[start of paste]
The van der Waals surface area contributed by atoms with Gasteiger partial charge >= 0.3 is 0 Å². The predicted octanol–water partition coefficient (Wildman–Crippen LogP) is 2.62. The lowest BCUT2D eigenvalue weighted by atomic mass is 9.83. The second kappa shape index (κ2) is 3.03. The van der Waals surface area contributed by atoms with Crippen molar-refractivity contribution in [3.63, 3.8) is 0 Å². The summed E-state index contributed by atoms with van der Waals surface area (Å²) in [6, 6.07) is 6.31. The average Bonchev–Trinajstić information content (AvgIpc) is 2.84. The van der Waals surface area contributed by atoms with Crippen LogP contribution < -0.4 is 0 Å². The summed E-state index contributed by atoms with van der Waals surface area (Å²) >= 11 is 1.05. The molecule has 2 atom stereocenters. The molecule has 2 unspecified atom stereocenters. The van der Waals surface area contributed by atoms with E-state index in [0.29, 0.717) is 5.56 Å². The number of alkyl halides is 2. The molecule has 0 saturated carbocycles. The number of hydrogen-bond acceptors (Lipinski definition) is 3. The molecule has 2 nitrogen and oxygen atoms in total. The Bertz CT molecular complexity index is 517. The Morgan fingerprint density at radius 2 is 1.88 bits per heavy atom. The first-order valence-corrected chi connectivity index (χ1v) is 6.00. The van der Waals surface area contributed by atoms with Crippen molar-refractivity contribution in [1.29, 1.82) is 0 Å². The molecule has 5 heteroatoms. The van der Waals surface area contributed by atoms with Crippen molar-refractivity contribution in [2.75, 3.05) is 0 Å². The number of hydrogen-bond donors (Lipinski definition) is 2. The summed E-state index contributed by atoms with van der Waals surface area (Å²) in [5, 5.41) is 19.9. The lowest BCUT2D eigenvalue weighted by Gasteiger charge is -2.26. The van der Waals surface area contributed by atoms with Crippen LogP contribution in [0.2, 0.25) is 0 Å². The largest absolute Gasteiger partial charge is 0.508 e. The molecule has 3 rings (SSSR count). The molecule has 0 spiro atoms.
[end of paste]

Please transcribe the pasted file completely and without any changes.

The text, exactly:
The van der Waals surface area contributed by atoms with Gasteiger partial charge >= 0.3 is 0 Å². The predicted octanol–water partition coefficient (Wildman–Crippen LogP) is 2.62. The lowest BCUT2D eigenvalue weighted by atomic mass is 9.83. The second kappa shape index (κ2) is 3.03. The van der Waals surface area contributed by atoms with Crippen molar-refractivity contribution in [3.63, 3.8) is 0 Å². The summed E-state index contributed by atoms with van der Waals surface area (Å²) in [6, 6.07) is 6.31. The average Bonchev–Trinajstić information content (AvgIpc) is 2.84. The van der Waals surface area contributed by atoms with Crippen LogP contribution < -0.4 is 0 Å². The summed E-state index contributed by atoms with van der Waals surface area (Å²) >= 11 is 1.05. The molecule has 2 atom stereocenters. The molecule has 2 unspecified atom stereocenters. The van der Waals surface area contributed by atoms with E-state index in [0.29, 0.717) is 5.56 Å². The number of alkyl halides is 2. The molecule has 0 saturated carbocycles. The number of hydrogen-bond acceptors (Lipinski definition) is 3. The molecule has 2 nitrogen and oxygen atoms in total. The Bertz CT molecular complexity index is 517. The Morgan fingerprint density at radius 2 is 1.88 bits per heavy atom. The first-order valence-corrected chi connectivity index (χ1v) is 6.00. The van der Waals surface area contributed by atoms with Crippen molar-refractivity contribution in [1.29, 1.82) is 0 Å². The molecule has 5 heteroatoms. The van der Waals surface area contributed by atoms with Crippen molar-refractivity contribution in [2.75, 3.05) is 0 Å². The number of hydrogen-bond donors (Lipinski definition) is 2. The summed E-state index contributed by atoms with van der Waals surface area (Å²) in [5, 5.41) is 19.9. The lowest BCUT2D eigenvalue weighted by Gasteiger charge is -2.26. The van der Waals surface area contributed by atoms with Crippen LogP contribution in [0.2, 0.25) is 0 Å². The largest absolute Gasteiger partial charge is 0.508 e. The molecule has 3 rings (SSSR count). The molecule has 0 spiro atoms.